Anatole France, the French poet, journalist and novelist, had his tongue firmly planted in his cheek in 1894 when he wrote: “The law, in its majestic equality, forbids rich and poor alike to sleep under bridges, to beg in the streets, and to steal their bread.”
The joke and tragedy of Anatole’s musing on the criminal justice system is obvious. The reality is that we are not all equal before the law — not even in Canada — not even in 2018. Poor people are criminalized for being poor. Addicted people are criminalized because of their addiction. And yes, there are many echoes of racism in our criminal law.
But I will let you in on a secret — it is even worse than that. Not only do we arrest, prosecute and jail the poor for minor offences but we also turn a blind eye to large-scale crimes committed by the rich and powerful.
Last month, days before Christmas, George Weston Ltd. and Loblaw Companies Ltd. admitted to participating in a 15-year price-fixing conspiracy to artificially inflate the price of bread. Loblaws claims it “discovered” Canadians were overcharged for the cost of bread, but make no mistake, this was an admission of illegal behaviour.
The actions of Weston and Loblaw not only clearly violated multiple sections of the Competition Act but also potentially amounted to criminal conduct. Let’s break it down. These two companies acted in concert with other industry players to secretly and artificially inflate the price of bread. This was a conspiracy to line personal and corporate pockets by defrauding the public.
But the Weston and Loblaw corporations, along with those pulling their corporate strings, acted quickly when the house of cards was at risk of collapsing. They moved into damage control mode, handed out $25 gift cards, and spun their way to immunity. Yes, people who secretly conspired to steal from the public won’t face criminal charges or other sanctions.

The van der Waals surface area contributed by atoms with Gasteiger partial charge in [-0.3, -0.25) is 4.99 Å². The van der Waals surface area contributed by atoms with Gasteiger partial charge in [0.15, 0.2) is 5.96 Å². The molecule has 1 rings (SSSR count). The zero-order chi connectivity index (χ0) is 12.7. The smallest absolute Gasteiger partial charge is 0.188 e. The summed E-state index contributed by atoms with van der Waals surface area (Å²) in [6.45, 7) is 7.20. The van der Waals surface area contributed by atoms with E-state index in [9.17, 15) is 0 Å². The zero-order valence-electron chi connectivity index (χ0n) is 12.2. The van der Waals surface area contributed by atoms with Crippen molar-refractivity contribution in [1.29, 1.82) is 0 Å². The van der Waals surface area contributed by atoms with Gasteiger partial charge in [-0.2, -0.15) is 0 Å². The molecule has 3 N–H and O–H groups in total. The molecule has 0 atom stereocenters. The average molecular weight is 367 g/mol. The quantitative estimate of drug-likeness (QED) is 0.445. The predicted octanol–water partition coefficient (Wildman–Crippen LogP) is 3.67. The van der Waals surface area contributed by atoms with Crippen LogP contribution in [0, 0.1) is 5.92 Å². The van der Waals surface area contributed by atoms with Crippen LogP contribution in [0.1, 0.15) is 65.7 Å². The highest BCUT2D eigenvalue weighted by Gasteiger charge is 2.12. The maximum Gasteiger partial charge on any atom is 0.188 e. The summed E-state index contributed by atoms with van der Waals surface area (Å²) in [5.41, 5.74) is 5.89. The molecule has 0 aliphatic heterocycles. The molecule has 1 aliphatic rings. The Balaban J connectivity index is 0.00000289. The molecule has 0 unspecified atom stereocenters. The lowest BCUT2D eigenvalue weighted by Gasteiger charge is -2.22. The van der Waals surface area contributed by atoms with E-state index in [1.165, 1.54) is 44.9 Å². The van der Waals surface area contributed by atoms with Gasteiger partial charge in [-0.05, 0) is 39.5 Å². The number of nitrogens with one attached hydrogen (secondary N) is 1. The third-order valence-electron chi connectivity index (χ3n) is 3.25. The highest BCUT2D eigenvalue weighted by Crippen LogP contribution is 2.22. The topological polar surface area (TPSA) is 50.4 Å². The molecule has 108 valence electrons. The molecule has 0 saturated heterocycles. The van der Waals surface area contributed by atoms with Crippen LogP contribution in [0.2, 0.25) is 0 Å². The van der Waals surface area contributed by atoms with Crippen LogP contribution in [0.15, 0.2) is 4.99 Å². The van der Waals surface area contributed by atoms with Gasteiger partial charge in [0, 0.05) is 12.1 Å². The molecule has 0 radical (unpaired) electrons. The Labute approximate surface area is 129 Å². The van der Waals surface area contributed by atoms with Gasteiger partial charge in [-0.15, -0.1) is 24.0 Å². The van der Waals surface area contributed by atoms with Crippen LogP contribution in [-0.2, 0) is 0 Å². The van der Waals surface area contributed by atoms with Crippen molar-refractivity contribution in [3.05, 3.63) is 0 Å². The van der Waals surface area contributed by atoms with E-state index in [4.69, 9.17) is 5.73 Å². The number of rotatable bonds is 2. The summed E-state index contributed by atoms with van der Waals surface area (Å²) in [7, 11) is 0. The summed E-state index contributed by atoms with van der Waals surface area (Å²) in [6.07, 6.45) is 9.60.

The law is indeed majestic. But only if you are rich.
Last year, I represented a homeless man who stole a cheap steak from an Ottawa Loblaws store. Unlike the powerful men and women who sit in the Loblaws boardrooms, my client did not steal for his own enrichment — he did it because he was hungry.
When my client was caught stealing, Loblaws called its publicly subsidized security force — the local police — and my homeless client was arrested and prosecuted for theft. A few months later when facing the judge in court, my client explained that at the time of the theft, he had nowhere to live and was hungry. He told the court he was sorry and that things had gotten better for him. He had found a place to live and was beginning to get back on his feet.
The Crown — as the representative of Her Majesty the Queen — stood up and asked the court to send my client to jail. A jail sentence would have resulted in my client losing his housing, possessions and much of the progress he had made since his arrest.
It was a Dickens novel come to life. And it perfectly illustrates the injustice of the present situation.
You see, my client was not able to afford a crisis management team to draft a pre-Christmas press release. My client was not in a position to buy off the public with gift cards. In short, my client was too poor to purchase immunity.
So, which is worse: a poor hungry soul who steals a steak or a large corporation which hatches an illegal scheme to steal millions of dollars from the public?
To make it even worse, Loblaws did not inflate the price of caviar and lobster; it piggybacked its greed on bread — a necessity. In other words, Loblaws’ crime disproportionately impacted the poor.
Loblaws is the dystopic Robin Hood.
The impact of Loblaws’ crimes may have even bigger impacts than simple reverse Robin Hood-ism because food prices are often considered by the government in determining the cost of living, low income cut-offs, and other economic policies. Oh and of course, right-wing politicians couldn’t resist the urge to use expensive bread as a political weapon, as Alberta’s United Conservative Party MLA Wes Taylor did in attacking Rachel Notley’s NDP government — we are still waiting for Taylor to issue his mea culpa.
The lawlessness of Loblaws and their co-conspirators should serve as a wakeup call to the inequities in our laws. Every day in our halls of justice we prosecute homelessness and poverty. And no one is better off for it — court time that could have been used to prosecute serious offences is squandered, and resources we could use to help marginalized members of our community are wasted.
And salt is rubbed in that wound every time privilege is used as a card to get out of jail free.
But I suppose if the poor can’t afford bread, they can always eat cake.